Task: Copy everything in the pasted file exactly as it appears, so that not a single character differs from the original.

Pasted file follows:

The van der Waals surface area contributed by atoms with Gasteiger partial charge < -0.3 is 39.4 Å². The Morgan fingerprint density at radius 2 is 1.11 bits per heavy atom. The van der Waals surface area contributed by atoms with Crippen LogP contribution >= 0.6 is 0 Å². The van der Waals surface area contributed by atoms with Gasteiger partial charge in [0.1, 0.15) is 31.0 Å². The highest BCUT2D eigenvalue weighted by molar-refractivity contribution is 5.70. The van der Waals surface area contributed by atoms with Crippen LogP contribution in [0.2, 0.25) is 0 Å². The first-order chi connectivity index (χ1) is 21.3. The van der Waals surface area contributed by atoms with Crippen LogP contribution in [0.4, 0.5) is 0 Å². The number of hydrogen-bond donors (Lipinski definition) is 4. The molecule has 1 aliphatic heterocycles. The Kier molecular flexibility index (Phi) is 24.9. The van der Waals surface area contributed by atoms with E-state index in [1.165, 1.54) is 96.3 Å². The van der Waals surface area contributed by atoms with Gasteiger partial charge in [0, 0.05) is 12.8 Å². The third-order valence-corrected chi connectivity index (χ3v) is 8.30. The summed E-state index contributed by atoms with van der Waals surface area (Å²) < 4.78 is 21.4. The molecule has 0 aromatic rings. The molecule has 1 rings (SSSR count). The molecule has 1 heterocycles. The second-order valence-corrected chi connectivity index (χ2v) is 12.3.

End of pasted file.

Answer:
The van der Waals surface area contributed by atoms with Gasteiger partial charge < -0.3 is 39.4 Å². The Morgan fingerprint density at radius 2 is 1.11 bits per heavy atom. The van der Waals surface area contributed by atoms with Crippen LogP contribution >= 0.6 is 0 Å². The van der Waals surface area contributed by atoms with Gasteiger partial charge in [0.1, 0.15) is 31.0 Å². The highest BCUT2D eigenvalue weighted by molar-refractivity contribution is 5.70. The van der Waals surface area contributed by atoms with Crippen LogP contribution in [0.2, 0.25) is 0 Å². The first-order chi connectivity index (χ1) is 21.3. The van der Waals surface area contributed by atoms with Crippen LogP contribution in [0.4, 0.5) is 0 Å². The number of hydrogen-bond donors (Lipinski definition) is 4. The molecule has 1 aliphatic heterocycles. The Kier molecular flexibility index (Phi) is 24.9. The van der Waals surface area contributed by atoms with E-state index in [1.165, 1.54) is 96.3 Å². The van der Waals surface area contributed by atoms with Gasteiger partial charge in [0, 0.05) is 12.8 Å². The third-order valence-corrected chi connectivity index (χ3v) is 8.30. The summed E-state index contributed by atoms with van der Waals surface area (Å²) < 4.78 is 21.4. The molecule has 0 aromatic rings. The molecule has 1 rings (SSSR count). The molecule has 1 heterocycles. The second-order valence-corrected chi connectivity index (χ2v) is 12.3.